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I'm not saying that this shouldn't be allowed but I'd feel awfully stupid if I died or was crippled in some guys garage with his son's hockey mask on because I thought I was a tough guy. If you want to be a tough guy then go to UFC or Pride or K-1.
 

MartialIntent

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MJS said:
I would think for safety sake, there would have to be some rules in effect. Even in the first UFC, while the fighters did not wear gloves, there were a few 'can't do' techniques in the list. It wasn't until UFC 6, where we saw Tank wearing the gloves that are the norm today.
I agree absolutely. The UFC is a slick operation, safe, with skilled and physically outstanding competitors and it's entertaining too. But I think the UFC / K-1 and the notion of a fight club are polar opposites not just in safety, organization and skill but in intent also.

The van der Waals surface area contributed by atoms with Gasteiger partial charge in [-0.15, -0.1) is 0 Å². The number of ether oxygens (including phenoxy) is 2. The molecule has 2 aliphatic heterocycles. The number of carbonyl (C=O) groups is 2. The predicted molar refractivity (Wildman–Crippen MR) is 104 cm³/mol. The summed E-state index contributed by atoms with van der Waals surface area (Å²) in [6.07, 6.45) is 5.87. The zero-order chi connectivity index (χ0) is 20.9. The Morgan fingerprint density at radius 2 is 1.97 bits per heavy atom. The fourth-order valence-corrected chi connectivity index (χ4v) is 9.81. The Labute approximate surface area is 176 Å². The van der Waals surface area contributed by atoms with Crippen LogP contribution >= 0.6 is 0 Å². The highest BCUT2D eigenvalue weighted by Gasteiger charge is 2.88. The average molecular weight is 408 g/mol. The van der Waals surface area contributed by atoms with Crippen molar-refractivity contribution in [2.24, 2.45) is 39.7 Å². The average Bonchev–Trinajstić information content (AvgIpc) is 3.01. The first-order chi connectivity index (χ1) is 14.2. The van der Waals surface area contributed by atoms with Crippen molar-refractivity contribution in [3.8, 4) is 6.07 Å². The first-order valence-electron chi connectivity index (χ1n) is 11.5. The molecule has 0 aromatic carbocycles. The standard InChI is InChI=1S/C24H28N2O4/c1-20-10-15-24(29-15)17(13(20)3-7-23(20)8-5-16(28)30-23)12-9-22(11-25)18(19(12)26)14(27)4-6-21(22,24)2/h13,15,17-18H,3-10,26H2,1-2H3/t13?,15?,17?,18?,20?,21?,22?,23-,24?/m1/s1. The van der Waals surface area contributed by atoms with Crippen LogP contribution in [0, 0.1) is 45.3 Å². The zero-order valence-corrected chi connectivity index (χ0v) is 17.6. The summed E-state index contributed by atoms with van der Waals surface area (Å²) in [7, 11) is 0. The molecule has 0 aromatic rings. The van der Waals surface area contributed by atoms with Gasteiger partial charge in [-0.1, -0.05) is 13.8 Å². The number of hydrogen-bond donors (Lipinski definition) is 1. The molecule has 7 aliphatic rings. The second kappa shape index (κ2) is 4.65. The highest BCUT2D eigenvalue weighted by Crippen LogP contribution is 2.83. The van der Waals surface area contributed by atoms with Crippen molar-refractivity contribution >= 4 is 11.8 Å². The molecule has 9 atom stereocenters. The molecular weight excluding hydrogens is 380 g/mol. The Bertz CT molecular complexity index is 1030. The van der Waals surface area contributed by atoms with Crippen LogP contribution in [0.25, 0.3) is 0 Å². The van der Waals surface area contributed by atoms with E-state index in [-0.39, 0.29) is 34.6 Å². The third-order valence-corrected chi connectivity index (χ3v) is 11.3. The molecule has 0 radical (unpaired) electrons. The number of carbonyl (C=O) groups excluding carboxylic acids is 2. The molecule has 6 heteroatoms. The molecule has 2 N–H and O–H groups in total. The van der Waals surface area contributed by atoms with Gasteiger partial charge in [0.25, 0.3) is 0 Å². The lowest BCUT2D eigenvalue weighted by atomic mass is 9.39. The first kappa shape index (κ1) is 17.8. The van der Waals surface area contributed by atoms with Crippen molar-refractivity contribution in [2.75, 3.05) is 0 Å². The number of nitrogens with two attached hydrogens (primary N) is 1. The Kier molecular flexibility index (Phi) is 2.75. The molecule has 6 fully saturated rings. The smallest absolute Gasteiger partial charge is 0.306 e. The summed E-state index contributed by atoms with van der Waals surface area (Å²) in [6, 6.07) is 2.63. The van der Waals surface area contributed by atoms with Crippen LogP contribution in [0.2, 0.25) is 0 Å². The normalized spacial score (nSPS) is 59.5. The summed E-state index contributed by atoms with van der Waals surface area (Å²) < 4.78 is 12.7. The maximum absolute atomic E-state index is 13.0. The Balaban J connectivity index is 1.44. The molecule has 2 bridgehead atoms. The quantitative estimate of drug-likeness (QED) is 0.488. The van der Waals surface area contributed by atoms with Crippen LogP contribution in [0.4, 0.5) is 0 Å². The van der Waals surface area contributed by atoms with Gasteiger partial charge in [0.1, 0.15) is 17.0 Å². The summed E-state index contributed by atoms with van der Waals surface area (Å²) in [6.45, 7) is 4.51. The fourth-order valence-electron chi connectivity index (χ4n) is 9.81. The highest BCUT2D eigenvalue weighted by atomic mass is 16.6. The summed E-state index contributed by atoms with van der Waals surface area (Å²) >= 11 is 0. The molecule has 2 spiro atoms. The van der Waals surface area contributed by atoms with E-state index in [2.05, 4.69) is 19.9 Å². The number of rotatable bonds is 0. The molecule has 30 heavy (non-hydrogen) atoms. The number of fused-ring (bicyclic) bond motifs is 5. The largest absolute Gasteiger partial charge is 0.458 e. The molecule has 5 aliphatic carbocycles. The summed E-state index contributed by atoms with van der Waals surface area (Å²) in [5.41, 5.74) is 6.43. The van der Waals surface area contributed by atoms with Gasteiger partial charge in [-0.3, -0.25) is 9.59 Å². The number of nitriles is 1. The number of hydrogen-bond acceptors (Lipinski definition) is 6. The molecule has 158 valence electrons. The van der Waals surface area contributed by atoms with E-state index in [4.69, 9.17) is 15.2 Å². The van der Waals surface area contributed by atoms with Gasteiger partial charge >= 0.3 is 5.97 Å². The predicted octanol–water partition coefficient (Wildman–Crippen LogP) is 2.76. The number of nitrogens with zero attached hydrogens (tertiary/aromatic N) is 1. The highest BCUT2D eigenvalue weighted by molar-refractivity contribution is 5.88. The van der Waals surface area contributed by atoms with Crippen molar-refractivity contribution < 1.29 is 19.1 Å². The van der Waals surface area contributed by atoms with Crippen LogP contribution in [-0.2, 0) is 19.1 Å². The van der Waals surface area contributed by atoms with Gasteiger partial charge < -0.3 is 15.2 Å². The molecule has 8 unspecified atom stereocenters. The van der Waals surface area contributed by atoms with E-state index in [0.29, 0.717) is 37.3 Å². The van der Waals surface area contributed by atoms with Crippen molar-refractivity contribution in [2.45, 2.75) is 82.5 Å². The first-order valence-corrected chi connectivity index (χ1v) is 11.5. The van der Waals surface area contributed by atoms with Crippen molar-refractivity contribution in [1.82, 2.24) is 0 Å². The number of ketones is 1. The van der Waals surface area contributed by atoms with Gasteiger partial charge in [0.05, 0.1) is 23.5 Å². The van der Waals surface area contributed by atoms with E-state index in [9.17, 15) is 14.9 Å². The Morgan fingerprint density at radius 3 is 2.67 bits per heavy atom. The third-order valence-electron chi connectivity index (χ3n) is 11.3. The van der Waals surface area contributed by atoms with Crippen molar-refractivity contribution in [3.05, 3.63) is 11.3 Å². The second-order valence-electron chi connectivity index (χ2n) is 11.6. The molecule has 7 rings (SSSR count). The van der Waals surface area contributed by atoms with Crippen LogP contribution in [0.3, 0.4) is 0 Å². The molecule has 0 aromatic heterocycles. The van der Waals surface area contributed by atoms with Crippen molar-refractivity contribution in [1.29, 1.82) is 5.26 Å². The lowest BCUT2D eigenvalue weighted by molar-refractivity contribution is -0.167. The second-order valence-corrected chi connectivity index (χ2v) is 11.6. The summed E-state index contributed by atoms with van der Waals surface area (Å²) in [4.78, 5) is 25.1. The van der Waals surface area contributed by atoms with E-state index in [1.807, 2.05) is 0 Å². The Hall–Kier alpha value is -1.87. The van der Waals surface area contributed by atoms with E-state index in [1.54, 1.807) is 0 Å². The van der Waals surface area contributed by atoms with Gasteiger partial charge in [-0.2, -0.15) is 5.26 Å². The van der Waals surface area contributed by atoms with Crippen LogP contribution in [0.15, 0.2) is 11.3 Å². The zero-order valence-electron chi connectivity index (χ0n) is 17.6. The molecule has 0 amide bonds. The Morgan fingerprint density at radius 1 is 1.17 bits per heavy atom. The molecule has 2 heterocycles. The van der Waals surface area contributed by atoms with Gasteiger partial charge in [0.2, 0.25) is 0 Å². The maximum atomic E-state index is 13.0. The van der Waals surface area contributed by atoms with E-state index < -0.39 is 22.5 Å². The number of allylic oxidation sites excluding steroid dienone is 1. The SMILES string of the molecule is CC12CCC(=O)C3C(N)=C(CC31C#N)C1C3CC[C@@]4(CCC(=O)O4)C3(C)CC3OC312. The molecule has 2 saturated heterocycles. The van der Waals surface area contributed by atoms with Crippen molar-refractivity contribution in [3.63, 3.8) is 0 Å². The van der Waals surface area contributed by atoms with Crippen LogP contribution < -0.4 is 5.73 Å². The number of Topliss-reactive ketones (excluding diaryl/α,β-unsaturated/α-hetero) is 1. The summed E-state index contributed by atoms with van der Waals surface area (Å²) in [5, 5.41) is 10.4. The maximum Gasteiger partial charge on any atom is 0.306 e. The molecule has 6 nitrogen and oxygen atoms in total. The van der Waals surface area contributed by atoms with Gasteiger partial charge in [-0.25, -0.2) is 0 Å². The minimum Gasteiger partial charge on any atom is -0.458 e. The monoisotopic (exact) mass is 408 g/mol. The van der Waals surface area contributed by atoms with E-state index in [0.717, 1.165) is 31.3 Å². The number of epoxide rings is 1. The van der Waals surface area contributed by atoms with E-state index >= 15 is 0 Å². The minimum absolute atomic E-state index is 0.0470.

I think to go into a fight club with safety regs and insurance is to try to make a silk purse from a sow's ear - it's to mock the thing for what it is. And they do exist and they're not hard to find in their various forms.

MJS said:
Hey, more power to them, if thats what they want to do. I'm still standing by my theory that the majority of people you'll see in these types of fights, are going to be unskilled, out of shape, wannabe tough guys, fighting in an area in which there is not really any safety factor in play. I'll also stand by my feelings that the risk/injury factor is greater in the underground fights compared to the UFC, KOTC, etc.

Just my .02

Mike

I can't argue with you at all, you are 100% correct. But again the risk is half the thing for these guys and yeah if there's mutual agreement for them to kick seven shades of **** out of each other [as is the colloquialism here] then what's the problem? I maintain to fight like this is foolish yeah, but it's honest and to fight this way is to fight without hiding behind anyone or any formal statutes, which is something we in the organized martial arts do so well.